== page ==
“If I had known the world was ending, I would have brought better books,” Dale Horvath laments to another survivor in an episode of the Walking Dead, the long-running post-apocalyptic television series that I binged-watched recently one rainy evening. These days, with the threat of a second wave of the pandemic, staged re-openings and all-too-tentative school and work schedules, some of us might be tempted to think that we, too, are living through a similar experience and we must again stock up on alcohol, more toilet paper, and spam.
We aren’t, and please don’t. So far anyway, this isn’t about siphoning gas from abandoned cars or marauding zombie hordes. This is a public-health crisis, and it will have an end. Yet we still find ourselves captivated by these post-apocalyptic stories and the questions they present: What if our elected government fails us and the economy crumbles? How would we build a more inclusive and diverse community if we had to start from scratch? What kind of person are we when confronted with the end? With the backdrop of the global pandemic and the ongoing conversations about social and economic justice, I’ve been giving all of this some thought — and I’m not the only one.
The shutdown has lain bare the economic vulnerability of millions of people, a reality presaged by Nobel Prize-winning economist Joseph Stiglitz in his latest book People, Power & Profits. Over the past few decades, Stiglitz argues, the American standard of living and those of many other advanced countries has declined considerably and income equality is stretching our societal fabric to the breaking point. Corporate monopolies (especially those in the tech world) have proliferated, creating unfair barriers of entry, stifling innovation, undermining growth, and resulting in angry, polarizing discontent across the country and the globe. Stiglitz details why this won’t improve “on its own” through neutral market forces and he calls for targeted, timely government action on healthcare, student debt, voting rights, infrastructure, and education. Look no further than the uneven government pandemic response and the ongoing BLM protests to understand why this is an urgent and important book for policymakers, CEOs, entrepreneurs and frankly, every voter, come this fall.
Moreover, open communication about our shared challenges is essential for community, and right now, we are increasingly “not on the same page,” according to journalism professor Samuel Woolley in his new and chilling book: The Reality Game: How the Next Wave of Technology Will Break the Truth. Digital disinformation and computational propaganda, Woolley’s preferred terms for “fake news,” is proliferating online as a tool for shaping public opinion, distorting truth, dividing people, and silencing opposition. Woolley, former research director of the Computational Propaganda Project at Oxford University, lays out how governments, terrorist organizations, and political campaigns use artificial intelligence and bots to assault reality and truth. Even worse, according to tech journalist Rana Foroohar in her thought-provoking recent book Don’t Be Evil, our largest tech companies have built billion-dollar business models centered on hijacking our personal data so that we increasingly only see tailored ads and content that reinforces our assumptions, desires, and biases. As Foroohar makes clear with detailed and disturbing examples throughout the book: When the service and app are free, YOU are the product. Both authors urgently call for much greater scrutiny and tailored regulations to prevent propaganda, control our own data, and to preserve and maintain a functioning democracy. A tall order, but a necessary start.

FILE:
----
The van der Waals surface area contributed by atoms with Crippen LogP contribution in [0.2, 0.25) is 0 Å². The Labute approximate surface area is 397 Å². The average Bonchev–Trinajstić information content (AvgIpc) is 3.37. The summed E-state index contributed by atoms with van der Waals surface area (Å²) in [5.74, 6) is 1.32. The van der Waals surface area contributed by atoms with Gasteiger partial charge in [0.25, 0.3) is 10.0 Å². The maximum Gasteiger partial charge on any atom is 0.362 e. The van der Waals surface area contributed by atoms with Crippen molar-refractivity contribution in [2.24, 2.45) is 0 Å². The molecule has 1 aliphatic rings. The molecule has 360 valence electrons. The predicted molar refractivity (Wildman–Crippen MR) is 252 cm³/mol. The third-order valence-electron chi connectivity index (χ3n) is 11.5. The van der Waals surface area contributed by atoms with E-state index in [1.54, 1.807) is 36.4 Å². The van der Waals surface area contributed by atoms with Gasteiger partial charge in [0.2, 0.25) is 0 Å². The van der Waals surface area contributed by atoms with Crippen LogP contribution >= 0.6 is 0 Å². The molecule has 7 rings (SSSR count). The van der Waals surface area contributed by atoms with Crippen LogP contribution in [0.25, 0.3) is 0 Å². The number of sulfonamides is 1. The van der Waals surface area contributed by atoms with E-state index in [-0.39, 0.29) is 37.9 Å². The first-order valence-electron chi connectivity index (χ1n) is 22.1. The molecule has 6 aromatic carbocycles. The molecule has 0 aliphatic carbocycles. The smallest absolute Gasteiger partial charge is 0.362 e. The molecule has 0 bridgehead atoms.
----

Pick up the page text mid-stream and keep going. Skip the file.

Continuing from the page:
If all of these challenges make you want to move to a remote cave with your own mini-cell tower and wi-fi, that’s certainly understandable. Just be sure to read Irish writer Mark O’Connell’s new book, Notes From an Apocalypse, before you go. This is a darkly funny meditation on O’Connell’s search for meaning and self -awareness, and he engages with doomsday preppers, conspiracy theorists, and fellow earthlings hoping to colonize Mars. He tours survival bunkers in South Dakota, considers Silicon Valley billionaires’ planned retreats in New Zealand, and actually visits Chernobyl, the ultimate post-human, apocalyptic experience. O’Connell’s reflections, helped by his 4-year-old son and the magic of Dr. Seuss’ amazingly prescient book The Lorax, give us plenty to think about as we confront our own fears of the finite and a future we can’t control. This is a book for the times.
The history we are living through gives us a unique chance to read, reflect and re-anchor, and of course register (to vote). We should seize these opportunities. Sadly, Dale from the Walking Dead can’t do that. A zombie took a bite out of him towards the end of Season 2. Damn zombies. They really do ruin everything.
Read in the Boston Business Journal
Authors & Innovators is an occasional column by Larry Gennari, a transactional lawyer, law professor, and chief curator of Authors & Innovators, an annual business book and ideas festival. Gennari also teaches Project Entrepreneur, a business fundamentals bootcamp for returning citizens, at BC Law School.